Bertha has much to be thankful for as she nears South Jackson Street
Sometime in the next few days, Bertha, the SR 99 tunneling machine, will find herself surrounded by soil that spent thousands of years under the weight of mile-thick glaciers. Fortunately, there’s no place she’d rather be.
Bertha will encounter eight different types of soil as she digs her way beneath Seattle, each with different characteristics. In general, the looser the soil, the more likely it is to move as you tunnel through it. Sand, for example, is harder to control than soil compacted by glaciers.
Until recently, Bertha had been digging through ground that crews strengthened with concrete. She then pushed her way into untouched glacial soils topped by a thin layer of unstable fill soil dumped in her path by Seattle’s early settlers. By the time she reaches South Jackson Street, Bertha will be completely buried in glacial till, which is the kind of soil she'll tunnel through for the remainder of her journey.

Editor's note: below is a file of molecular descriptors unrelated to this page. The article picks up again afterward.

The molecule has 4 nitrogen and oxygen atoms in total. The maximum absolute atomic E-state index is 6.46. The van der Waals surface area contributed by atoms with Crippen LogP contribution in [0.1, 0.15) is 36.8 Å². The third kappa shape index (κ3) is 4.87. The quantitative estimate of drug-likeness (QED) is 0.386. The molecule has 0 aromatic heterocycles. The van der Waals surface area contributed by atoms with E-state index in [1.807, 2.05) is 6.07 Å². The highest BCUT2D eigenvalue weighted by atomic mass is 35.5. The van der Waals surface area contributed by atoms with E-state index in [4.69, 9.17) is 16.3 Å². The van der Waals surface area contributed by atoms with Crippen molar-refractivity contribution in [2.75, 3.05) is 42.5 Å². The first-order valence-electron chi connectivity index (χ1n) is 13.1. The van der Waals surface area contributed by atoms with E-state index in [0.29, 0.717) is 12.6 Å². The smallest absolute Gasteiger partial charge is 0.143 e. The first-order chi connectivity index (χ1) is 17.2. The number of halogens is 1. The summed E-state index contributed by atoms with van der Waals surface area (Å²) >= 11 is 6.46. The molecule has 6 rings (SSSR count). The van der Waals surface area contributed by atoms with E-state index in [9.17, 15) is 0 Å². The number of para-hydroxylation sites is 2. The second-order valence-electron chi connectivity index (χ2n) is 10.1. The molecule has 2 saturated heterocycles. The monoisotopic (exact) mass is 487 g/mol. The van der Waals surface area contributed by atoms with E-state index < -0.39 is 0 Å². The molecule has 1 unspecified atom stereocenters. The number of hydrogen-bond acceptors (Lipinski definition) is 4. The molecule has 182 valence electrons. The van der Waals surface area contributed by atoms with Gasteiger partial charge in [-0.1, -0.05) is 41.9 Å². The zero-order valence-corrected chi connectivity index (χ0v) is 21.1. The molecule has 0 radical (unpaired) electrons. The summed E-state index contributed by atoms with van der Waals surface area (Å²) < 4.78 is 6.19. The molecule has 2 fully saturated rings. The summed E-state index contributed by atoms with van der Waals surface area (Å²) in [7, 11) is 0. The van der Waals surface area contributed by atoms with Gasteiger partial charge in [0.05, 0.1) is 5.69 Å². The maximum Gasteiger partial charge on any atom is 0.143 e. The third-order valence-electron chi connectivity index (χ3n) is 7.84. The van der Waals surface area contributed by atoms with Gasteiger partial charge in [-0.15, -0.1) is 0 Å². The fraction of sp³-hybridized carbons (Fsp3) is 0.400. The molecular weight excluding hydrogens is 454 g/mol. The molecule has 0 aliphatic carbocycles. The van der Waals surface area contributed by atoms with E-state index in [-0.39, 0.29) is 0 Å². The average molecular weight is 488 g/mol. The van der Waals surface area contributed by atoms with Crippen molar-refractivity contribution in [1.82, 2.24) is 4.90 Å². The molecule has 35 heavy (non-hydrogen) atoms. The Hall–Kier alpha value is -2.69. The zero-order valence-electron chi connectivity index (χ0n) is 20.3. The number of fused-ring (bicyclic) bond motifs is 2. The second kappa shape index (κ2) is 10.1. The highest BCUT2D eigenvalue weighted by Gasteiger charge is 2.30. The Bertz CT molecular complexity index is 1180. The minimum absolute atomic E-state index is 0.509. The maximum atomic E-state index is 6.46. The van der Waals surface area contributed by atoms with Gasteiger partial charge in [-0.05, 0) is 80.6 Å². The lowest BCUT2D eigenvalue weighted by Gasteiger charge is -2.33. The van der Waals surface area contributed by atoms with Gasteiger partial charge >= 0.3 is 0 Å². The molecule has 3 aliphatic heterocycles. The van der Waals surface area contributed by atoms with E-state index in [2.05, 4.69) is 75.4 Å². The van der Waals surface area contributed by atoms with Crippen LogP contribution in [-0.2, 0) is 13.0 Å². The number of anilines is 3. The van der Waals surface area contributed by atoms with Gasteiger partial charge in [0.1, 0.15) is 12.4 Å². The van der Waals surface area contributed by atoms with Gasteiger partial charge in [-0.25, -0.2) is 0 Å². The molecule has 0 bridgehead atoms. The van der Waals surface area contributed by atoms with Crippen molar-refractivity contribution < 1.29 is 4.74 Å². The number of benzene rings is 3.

Maybe she owes those glaciers – which made most of the soil she’ll encounter dense and stable – a debt of gratitude as she digs her way toward the Thanksgiving holiday.
Other things Bertha is thankful for
On Nov. 23, crews started using barges to remove excavated soil from the dig site. The barges will take the soil to Mats Mats, a quarry near Port Ludlow. Previously, crews used trucks to remove soil and dispose of it at facilities in the Puget Sound region. Moving forward, they’ll use a combination of barges and trucks, which will increase the speed and efficiency of the tunneling operation.
@BerthaDigsSR99 recently welcomed her 8,000th Twitter follower. Not bad for a tunneling machine.
A favorite milepost
Milepost 31, the SR 99 tunnel project information center, has seen more than 20,000 visitors since it opened in December 2011. It's a great way for the public to learn more about Bertha, WSDOT's efforts to replace the Alaskan Way Viaduct and Seattle's historic Pioneer Square neighborhood. Milepost 31 will celebrate its second anniversary with a public event on Dec. 5.
The ground above Bertha has remained steady since crews discovered (and quickly filled) a sinkhole above the machine on Nov. 14. Given the soil conditions, crews may see some additional ground movement before the machine reaches Jackson.
Bertha has tunneled nearly 350 feet in the two weeks following her last scheduled maintenance stop. She’s traveled a total of 774 feet and installed 111 concrete rings since the start of tunneling.
Crews hope to reach Jackson before they break for the holiday. What’s on Bertha’s Thanksgiving menu? You should know by now.